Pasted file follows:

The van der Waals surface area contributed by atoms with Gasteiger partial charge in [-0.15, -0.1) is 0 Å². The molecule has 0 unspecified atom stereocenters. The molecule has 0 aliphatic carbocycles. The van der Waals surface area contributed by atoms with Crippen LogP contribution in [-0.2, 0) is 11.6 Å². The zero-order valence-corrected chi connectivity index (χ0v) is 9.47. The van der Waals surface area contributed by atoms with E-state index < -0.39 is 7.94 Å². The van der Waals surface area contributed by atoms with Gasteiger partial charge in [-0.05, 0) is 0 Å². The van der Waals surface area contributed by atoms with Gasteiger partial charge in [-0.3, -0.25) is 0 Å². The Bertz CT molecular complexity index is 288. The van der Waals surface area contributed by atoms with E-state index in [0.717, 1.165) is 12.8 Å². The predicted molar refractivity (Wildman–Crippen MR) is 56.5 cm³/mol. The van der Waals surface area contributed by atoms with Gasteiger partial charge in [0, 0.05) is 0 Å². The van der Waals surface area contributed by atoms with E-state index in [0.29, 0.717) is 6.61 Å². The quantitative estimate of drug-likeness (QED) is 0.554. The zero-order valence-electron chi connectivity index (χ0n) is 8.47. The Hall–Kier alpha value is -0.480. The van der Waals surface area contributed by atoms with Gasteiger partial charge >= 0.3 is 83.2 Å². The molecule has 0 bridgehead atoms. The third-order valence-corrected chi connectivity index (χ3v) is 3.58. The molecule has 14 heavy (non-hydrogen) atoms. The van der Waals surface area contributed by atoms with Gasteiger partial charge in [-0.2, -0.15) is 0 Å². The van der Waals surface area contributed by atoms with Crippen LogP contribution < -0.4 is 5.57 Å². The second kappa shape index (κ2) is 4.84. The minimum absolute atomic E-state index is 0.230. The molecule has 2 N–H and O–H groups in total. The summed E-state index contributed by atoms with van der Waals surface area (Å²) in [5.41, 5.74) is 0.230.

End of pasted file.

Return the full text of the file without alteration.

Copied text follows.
The van der Waals surface area contributed by atoms with Gasteiger partial charge in [-0.15, -0.1) is 0 Å². The molecule has 0 unspecified atom stereocenters. The molecule has 0 aliphatic carbocycles. The van der Waals surface area contributed by atoms with Crippen LogP contribution in [-0.2, 0) is 11.6 Å². The zero-order valence-corrected chi connectivity index (χ0v) is 9.47. The van der Waals surface area contributed by atoms with E-state index < -0.39 is 7.94 Å². The van der Waals surface area contributed by atoms with Gasteiger partial charge in [-0.05, 0) is 0 Å². The van der Waals surface area contributed by atoms with Gasteiger partial charge in [-0.3, -0.25) is 0 Å². The Bertz CT molecular complexity index is 288. The van der Waals surface area contributed by atoms with E-state index in [0.717, 1.165) is 12.8 Å². The predicted molar refractivity (Wildman–Crippen MR) is 56.5 cm³/mol. The van der Waals surface area contributed by atoms with Gasteiger partial charge in [0, 0.05) is 0 Å². The van der Waals surface area contributed by atoms with E-state index in [0.29, 0.717) is 6.61 Å². The quantitative estimate of drug-likeness (QED) is 0.554. The zero-order valence-electron chi connectivity index (χ0n) is 8.47. The Hall–Kier alpha value is -0.480. The van der Waals surface area contributed by atoms with Gasteiger partial charge >= 0.3 is 83.2 Å². The molecule has 0 bridgehead atoms. The third-order valence-corrected chi connectivity index (χ3v) is 3.58. The molecule has 14 heavy (non-hydrogen) atoms. The van der Waals surface area contributed by atoms with Gasteiger partial charge in [-0.2, -0.15) is 0 Å². The van der Waals surface area contributed by atoms with Crippen LogP contribution < -0.4 is 5.57 Å². The second kappa shape index (κ2) is 4.84. The minimum absolute atomic E-state index is 0.230. The molecule has 2 N–H and O–H groups in total. The summed E-state index contributed by atoms with van der Waals surface area (Å²) in [5.41, 5.74) is 0.230.